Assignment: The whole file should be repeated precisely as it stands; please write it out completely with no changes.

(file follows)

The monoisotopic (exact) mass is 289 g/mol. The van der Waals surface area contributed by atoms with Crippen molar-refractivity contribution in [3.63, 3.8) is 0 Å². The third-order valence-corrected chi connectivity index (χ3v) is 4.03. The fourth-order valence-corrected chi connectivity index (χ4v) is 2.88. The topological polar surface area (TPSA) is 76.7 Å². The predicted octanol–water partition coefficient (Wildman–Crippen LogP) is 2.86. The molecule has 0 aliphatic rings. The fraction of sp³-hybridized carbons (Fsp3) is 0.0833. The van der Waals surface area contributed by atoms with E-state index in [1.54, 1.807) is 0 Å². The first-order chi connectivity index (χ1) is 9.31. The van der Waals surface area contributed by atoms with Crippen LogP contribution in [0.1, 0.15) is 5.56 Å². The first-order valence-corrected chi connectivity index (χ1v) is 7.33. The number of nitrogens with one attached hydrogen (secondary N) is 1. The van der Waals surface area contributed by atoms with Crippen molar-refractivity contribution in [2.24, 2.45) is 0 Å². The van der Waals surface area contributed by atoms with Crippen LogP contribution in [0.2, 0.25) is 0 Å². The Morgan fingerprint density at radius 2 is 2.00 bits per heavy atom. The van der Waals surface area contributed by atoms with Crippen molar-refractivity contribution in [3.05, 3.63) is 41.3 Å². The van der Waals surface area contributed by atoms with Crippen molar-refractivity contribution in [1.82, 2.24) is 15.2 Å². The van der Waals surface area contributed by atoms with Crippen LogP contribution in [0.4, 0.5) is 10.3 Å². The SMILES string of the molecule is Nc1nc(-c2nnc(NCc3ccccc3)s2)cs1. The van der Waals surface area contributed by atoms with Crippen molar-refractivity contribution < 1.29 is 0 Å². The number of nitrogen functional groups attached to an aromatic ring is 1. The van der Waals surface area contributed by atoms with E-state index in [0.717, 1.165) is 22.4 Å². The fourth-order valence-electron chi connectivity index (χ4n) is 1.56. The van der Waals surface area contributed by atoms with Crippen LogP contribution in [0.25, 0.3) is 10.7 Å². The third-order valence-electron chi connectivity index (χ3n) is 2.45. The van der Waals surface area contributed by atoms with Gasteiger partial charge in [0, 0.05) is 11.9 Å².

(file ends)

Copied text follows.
The monoisotopic (exact) mass is 289 g/mol. The van der Waals surface area contributed by atoms with Crippen molar-refractivity contribution in [3.63, 3.8) is 0 Å². The third-order valence-corrected chi connectivity index (χ3v) is 4.03. The fourth-order valence-corrected chi connectivity index (χ4v) is 2.88. The topological polar surface area (TPSA) is 76.7 Å². The predicted octanol–water partition coefficient (Wildman–Crippen LogP) is 2.86. The molecule has 0 aliphatic rings. The fraction of sp³-hybridized carbons (Fsp3) is 0.0833. The van der Waals surface area contributed by atoms with E-state index in [1.54, 1.807) is 0 Å². The first-order chi connectivity index (χ1) is 9.31. The van der Waals surface area contributed by atoms with Crippen LogP contribution in [0.1, 0.15) is 5.56 Å². The first-order valence-corrected chi connectivity index (χ1v) is 7.33. The number of nitrogens with one attached hydrogen (secondary N) is 1. The van der Waals surface area contributed by atoms with Crippen molar-refractivity contribution in [2.24, 2.45) is 0 Å². The van der Waals surface area contributed by atoms with Crippen LogP contribution in [0.2, 0.25) is 0 Å². The Morgan fingerprint density at radius 2 is 2.00 bits per heavy atom. The van der Waals surface area contributed by atoms with Crippen molar-refractivity contribution in [3.05, 3.63) is 41.3 Å². The van der Waals surface area contributed by atoms with Crippen molar-refractivity contribution in [1.82, 2.24) is 15.2 Å². The van der Waals surface area contributed by atoms with Crippen LogP contribution in [0.4, 0.5) is 10.3 Å². The SMILES string of the molecule is Nc1nc(-c2nnc(NCc3ccccc3)s2)cs1. The van der Waals surface area contributed by atoms with Crippen molar-refractivity contribution < 1.29 is 0 Å². The number of nitrogen functional groups attached to an aromatic ring is 1. The van der Waals surface area contributed by atoms with E-state index in [0.717, 1.165) is 22.4 Å². The fourth-order valence-electron chi connectivity index (χ4n) is 1.56. The van der Waals surface area contributed by atoms with Crippen LogP contribution in [0.25, 0.3) is 10.7 Å². The third-order valence-electron chi connectivity index (χ3n) is 2.45. The van der Waals surface area contributed by atoms with Gasteiger partial charge in [0, 0.05) is 11.9 Å².